Are Your Employees Trained How To Handle A Crisis Correctly? Here’s How To Tell
globalfoodsafetyresource.com by Joan Martino, June 13, 2017
Ever wonder if your employees or teaching audience can react in the right manner when a crisis or non-compliant event occurs in the food supply chain?
Do you wake up in the middle of the night thinking of something important you forgot to tell your staff? Or perhaps you are on vacation and worried that your team will have to handle a last-minute customer visit on their own? In the high stakes industry of food processing and food safety, your job is never done, even though you’ve left the plant. Liabilities and surmounting pressure for brand protection is increased with the growth of the supply chain and multiple touch points before the products ultimately reach the consumer.
It’s not what employees do when you are there that counts. It’s what they do when you are not there that matters. Imagine an adverse event that could result in market withdrawal of your product or, worse, a recall. One of the greatest ways to help employees deal with emergencies or crisis situations is to simulate or re-enact a situation and watch what happens. This is a real test to see whether your training has affected human behavior. Think of things that could go wrong, for example: an undeclared allergen in an incoming ingredient, HACCP critical control not followed, environmental microbial counts inaccurately reported, and so on. Although we rarely think of these types of incidents as disasters, any one of them could lead to a product recall and this requires the resources for crisis management.
One way to gain confidence that people will do the right thing when confronted with a challenge is by putting a scenario to the test. This goes beyond a fire drill or mock recall and includes enactment integration from the C-suite through to suppliers, distributers, customers and other stakeholders like regulatory officials. It involves both internal and external relationships and forces the players to confront ambiguity and uncertainty through all levels where information is utilized. The scenario should be realistic, with an objective in mind. It should provide enough challenge to teach and encourage participants, however not be so complicated that it leaves people frustrated and embarrassed. Conducting occasional event simulations can be beneficial to a corporation beyond helping employees, as studies have shown the likelihood for revenue loss from a critical event turning into a reputation crisis is significant.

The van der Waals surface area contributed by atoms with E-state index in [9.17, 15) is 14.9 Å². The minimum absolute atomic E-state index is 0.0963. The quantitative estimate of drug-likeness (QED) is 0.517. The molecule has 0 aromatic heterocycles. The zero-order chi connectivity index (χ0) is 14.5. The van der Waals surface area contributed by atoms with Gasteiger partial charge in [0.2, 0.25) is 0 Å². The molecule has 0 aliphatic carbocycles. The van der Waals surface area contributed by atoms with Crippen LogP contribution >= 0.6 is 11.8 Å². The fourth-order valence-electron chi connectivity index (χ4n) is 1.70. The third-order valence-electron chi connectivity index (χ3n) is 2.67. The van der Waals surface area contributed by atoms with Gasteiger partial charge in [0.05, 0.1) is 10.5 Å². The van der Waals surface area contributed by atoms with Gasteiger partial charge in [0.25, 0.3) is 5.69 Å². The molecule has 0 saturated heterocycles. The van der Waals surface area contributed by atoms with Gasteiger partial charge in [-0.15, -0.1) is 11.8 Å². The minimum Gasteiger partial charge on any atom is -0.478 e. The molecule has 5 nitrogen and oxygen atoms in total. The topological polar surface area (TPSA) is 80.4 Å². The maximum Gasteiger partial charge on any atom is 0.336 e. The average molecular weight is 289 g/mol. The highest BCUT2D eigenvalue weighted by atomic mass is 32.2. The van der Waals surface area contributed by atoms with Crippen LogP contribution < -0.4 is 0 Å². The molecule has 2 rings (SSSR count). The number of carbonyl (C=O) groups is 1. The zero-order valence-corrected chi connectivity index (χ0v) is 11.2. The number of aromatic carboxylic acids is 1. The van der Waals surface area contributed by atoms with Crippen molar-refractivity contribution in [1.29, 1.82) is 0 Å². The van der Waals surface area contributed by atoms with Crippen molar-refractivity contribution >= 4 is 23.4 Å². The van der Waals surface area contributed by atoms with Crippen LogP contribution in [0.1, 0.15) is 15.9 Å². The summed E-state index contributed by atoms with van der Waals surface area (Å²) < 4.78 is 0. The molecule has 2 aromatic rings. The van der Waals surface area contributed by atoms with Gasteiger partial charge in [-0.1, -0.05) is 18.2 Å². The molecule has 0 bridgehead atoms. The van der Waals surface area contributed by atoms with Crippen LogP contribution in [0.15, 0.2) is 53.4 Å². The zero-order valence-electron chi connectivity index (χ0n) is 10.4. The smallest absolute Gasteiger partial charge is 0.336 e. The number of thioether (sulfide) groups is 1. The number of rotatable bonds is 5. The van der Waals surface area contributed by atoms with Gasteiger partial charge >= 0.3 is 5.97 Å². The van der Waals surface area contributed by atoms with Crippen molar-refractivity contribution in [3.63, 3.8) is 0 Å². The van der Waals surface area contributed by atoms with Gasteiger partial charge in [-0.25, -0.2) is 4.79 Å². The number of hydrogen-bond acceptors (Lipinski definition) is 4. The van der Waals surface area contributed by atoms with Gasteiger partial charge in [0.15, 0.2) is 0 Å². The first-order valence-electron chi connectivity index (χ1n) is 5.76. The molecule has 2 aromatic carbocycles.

The method of conducting a simulation can vary depending on the depth of awareness you wish to achieve. At a base level, it should integrate internal and external stakeholders providing a real-world approach. Participants should consider the impact of the challenge in areas like operations, finance, sales, shareholders, media and more. The method can be simple—such as a table-top discussion of scenarios—or more sophisticated, with role-play and physical challenges to the process.
As participants go through the decision-making, consideration for consequences weeks or months down the road should be incorporated. Executives and senior management require assurances that immediate actions are well guided in order to focus on any future repercussions. During the simulation, there may be many emotions and disagreements as people react under stress. This is where applying the lessons provides confidence in the plan and an opportunity to sharpen readiness.
Unplanned situations can be quiet and internal, or full-blown front-page news that no one can predict. Confidence is gained through practice. Equipping your team to respond with confidence can avoid costly mistakes and perhaps provide a more restful night.